|§483.20(f)(5) Resident-identifiable information.|
(i) A facility may not release information that is resident-identifiable to the public.
(ii) The facility may release information that is resident-identifiable to an agent only in accordance with a contract under which the agent agrees not to use or disclose the information except to the extent the facility itself is permitted to do so.
§483.70(i) Medical records.
§483.70(i)(1) In accordance with accepted professional standards and practices, the facility must maintain medical records on each resident that are-
(ii) Accurately documented;
(iii) Readily accessible; and
(iv) Systematically organized
§483.70(i)(2) The facility must keep confidential all information contained in the resident's records,
regardless of the form or storage method of the records, except when release is-
(i) To the individual, or their resident representative where permitted by applicable law;
(ii) Required by Law;
(iii) For treatment, payment, or health care operations, as permitted by and in compliance with 45 CFR 164.506;
(iv) For public health activities, reporting of abuse, neglect, or domestic violence, health oversight activities, judicial and administrative proceedings, law enforcement purposes, organ donation purposes, research purposes, or to coroners, medical examiners, funeral directors, and to avert a serious threat to health or safety as permitted by and in compliance with 45 CFR 164.512.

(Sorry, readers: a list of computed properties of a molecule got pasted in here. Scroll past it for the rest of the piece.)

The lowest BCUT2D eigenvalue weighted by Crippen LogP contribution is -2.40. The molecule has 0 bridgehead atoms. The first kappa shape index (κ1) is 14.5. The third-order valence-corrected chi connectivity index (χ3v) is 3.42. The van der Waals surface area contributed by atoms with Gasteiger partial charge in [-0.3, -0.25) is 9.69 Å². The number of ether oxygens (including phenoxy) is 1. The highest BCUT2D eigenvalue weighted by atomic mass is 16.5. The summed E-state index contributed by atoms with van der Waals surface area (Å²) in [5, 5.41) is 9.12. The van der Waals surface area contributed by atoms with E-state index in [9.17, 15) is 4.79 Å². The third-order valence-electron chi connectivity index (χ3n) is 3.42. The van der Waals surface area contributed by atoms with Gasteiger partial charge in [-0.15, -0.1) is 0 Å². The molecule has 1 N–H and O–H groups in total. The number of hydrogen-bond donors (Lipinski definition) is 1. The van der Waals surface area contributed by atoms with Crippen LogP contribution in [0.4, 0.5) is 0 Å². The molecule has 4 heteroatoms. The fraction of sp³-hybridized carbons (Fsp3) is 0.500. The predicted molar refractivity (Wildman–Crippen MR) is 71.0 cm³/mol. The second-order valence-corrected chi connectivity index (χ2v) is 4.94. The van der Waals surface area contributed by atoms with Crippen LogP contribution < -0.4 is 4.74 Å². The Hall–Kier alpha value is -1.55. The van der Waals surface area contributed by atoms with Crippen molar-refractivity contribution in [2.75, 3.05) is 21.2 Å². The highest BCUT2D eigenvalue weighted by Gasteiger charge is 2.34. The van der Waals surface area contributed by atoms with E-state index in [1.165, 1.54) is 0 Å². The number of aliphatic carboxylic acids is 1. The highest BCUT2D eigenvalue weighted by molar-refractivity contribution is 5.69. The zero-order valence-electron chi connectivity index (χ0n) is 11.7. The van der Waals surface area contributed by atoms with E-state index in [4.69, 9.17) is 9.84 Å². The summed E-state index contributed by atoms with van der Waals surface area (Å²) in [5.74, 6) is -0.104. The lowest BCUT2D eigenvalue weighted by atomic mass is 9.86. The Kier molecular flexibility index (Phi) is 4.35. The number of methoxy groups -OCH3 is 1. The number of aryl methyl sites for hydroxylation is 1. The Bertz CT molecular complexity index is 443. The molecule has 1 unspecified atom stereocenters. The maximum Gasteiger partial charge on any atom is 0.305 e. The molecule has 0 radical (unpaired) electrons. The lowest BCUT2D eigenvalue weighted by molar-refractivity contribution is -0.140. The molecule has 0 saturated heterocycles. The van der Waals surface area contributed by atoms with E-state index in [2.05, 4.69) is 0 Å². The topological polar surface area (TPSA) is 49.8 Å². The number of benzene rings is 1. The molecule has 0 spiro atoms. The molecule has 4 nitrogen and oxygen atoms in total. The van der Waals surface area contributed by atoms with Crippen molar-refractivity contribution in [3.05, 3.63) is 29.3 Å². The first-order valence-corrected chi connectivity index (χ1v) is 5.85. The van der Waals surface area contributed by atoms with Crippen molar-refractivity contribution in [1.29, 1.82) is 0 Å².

§483.70(i)(3) The facility must safeguard medical record information against loss, destruction, or unauthorized use.
§483.70(i)(4) Medical records must be retained for-
(i) The period of time required by State law; or
(ii) Five years from the date of discharge when there is no requirement in State law; or
(iii) For a minor, 3 years after a resident reaches legal age under State law.
§483.70(i)(5) The medical record must contain-
(i) Sufficient information to identify the resident;
(ii) A record of the resident's assessments;
(iii) The comprehensive plan of care and services provided;
(iv) The results of any preadmission screening and resident review evaluations and determinations conducted by the State;
(v) Physician's, nurse's, and other licensed professional's progress notes; and
(vi) Laboratory, radiology and other diagnostic services reports as required under §483.50.
Based on review of policies and clinical records, as well as staff interviews, it was determined that the facility failed to ensure that clinical records were complete and accurately documented for four of 36 residents reviewed (Residents 12, 13, 49, 269).
The facility's policy regarding documentation, dated October 24, 2019, revealed that all services provided to the resident, progress toward the care plan goals, or any changes in the resident's medical, physical, functional, or psychosocial condition, were to be documented in the resident's medical record. The medical record was to facilitate communication between the interdisciplinary team regarding the resident's condition and response to care.